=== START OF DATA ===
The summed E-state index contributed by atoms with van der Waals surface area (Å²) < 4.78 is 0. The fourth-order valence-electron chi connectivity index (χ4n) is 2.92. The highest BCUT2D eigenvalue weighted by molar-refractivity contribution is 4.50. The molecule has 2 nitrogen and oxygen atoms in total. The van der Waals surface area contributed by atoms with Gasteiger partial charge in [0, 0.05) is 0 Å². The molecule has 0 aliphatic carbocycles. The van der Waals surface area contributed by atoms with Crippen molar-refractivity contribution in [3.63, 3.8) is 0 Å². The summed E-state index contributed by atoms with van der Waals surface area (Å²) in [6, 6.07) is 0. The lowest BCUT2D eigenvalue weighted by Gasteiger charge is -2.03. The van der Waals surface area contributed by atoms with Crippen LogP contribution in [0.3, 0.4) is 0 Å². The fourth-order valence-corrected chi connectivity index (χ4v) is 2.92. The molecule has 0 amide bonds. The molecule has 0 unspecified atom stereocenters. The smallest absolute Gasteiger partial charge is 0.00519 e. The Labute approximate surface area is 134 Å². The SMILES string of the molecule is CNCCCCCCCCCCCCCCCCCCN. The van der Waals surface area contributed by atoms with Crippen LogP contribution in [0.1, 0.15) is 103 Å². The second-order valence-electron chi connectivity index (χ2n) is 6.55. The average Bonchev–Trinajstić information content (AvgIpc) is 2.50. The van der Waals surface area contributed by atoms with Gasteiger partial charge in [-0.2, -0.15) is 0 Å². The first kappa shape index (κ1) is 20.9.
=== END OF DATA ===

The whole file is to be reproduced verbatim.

The summed E-state index contributed by atoms with van der Waals surface area (Å²) < 4.78 is 0. The fourth-order valence-electron chi connectivity index (χ4n) is 2.92. The highest BCUT2D eigenvalue weighted by molar-refractivity contribution is 4.50. The molecule has 2 nitrogen and oxygen atoms in total. The van der Waals surface area contributed by atoms with Gasteiger partial charge in [0, 0.05) is 0 Å². The molecule has 0 aliphatic carbocycles. The van der Waals surface area contributed by atoms with Crippen molar-refractivity contribution in [3.63, 3.8) is 0 Å². The summed E-state index contributed by atoms with van der Waals surface area (Å²) in [6, 6.07) is 0. The lowest BCUT2D eigenvalue weighted by Gasteiger charge is -2.03. The van der Waals surface area contributed by atoms with Crippen LogP contribution in [0.3, 0.4) is 0 Å². The fourth-order valence-corrected chi connectivity index (χ4v) is 2.92. The molecule has 0 amide bonds. The molecule has 0 unspecified atom stereocenters. The smallest absolute Gasteiger partial charge is 0.00519 e. The Labute approximate surface area is 134 Å². The SMILES string of the molecule is CNCCCCCCCCCCCCCCCCCCN. The van der Waals surface area contributed by atoms with Crippen LogP contribution in [0.1, 0.15) is 103 Å². The second-order valence-electron chi connectivity index (χ2n) is 6.55. The average Bonchev–Trinajstić information content (AvgIpc) is 2.50. The van der Waals surface area contributed by atoms with Gasteiger partial charge in [-0.2, -0.15) is 0 Å². The first kappa shape index (κ1) is 20.9.